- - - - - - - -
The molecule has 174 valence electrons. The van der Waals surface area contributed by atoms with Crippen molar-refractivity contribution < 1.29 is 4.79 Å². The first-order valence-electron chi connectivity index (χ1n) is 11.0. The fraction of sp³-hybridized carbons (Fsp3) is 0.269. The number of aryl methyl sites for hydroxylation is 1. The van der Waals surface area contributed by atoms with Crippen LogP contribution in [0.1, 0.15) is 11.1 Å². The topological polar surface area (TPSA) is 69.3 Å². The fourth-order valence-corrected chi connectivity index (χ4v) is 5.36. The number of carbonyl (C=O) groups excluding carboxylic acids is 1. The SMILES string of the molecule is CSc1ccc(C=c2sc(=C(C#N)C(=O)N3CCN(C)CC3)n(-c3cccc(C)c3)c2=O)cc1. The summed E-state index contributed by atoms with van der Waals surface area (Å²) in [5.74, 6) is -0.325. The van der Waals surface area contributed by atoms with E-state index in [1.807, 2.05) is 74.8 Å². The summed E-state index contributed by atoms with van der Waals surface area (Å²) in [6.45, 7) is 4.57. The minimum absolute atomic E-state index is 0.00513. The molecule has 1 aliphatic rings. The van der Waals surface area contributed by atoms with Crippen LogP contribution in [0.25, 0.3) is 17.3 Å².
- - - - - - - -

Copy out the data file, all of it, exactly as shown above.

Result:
The molecule has 174 valence electrons. The van der Waals surface area contributed by atoms with Crippen molar-refractivity contribution < 1.29 is 4.79 Å². The first-order valence-electron chi connectivity index (χ1n) is 11.0. The fraction of sp³-hybridized carbons (Fsp3) is 0.269. The number of aryl methyl sites for hydroxylation is 1. The van der Waals surface area contributed by atoms with Crippen LogP contribution in [0.1, 0.15) is 11.1 Å². The topological polar surface area (TPSA) is 69.3 Å². The fourth-order valence-corrected chi connectivity index (χ4v) is 5.36. The number of carbonyl (C=O) groups excluding carboxylic acids is 1. The SMILES string of the molecule is CSc1ccc(C=c2sc(=C(C#N)C(=O)N3CCN(C)CC3)n(-c3cccc(C)c3)c2=O)cc1. The summed E-state index contributed by atoms with van der Waals surface area (Å²) in [5.74, 6) is -0.325. The van der Waals surface area contributed by atoms with E-state index in [1.807, 2.05) is 74.8 Å². The summed E-state index contributed by atoms with van der Waals surface area (Å²) in [6.45, 7) is 4.57. The minimum absolute atomic E-state index is 0.00513. The molecule has 1 aliphatic rings. The van der Waals surface area contributed by atoms with Crippen LogP contribution in [0.25, 0.3) is 17.3 Å².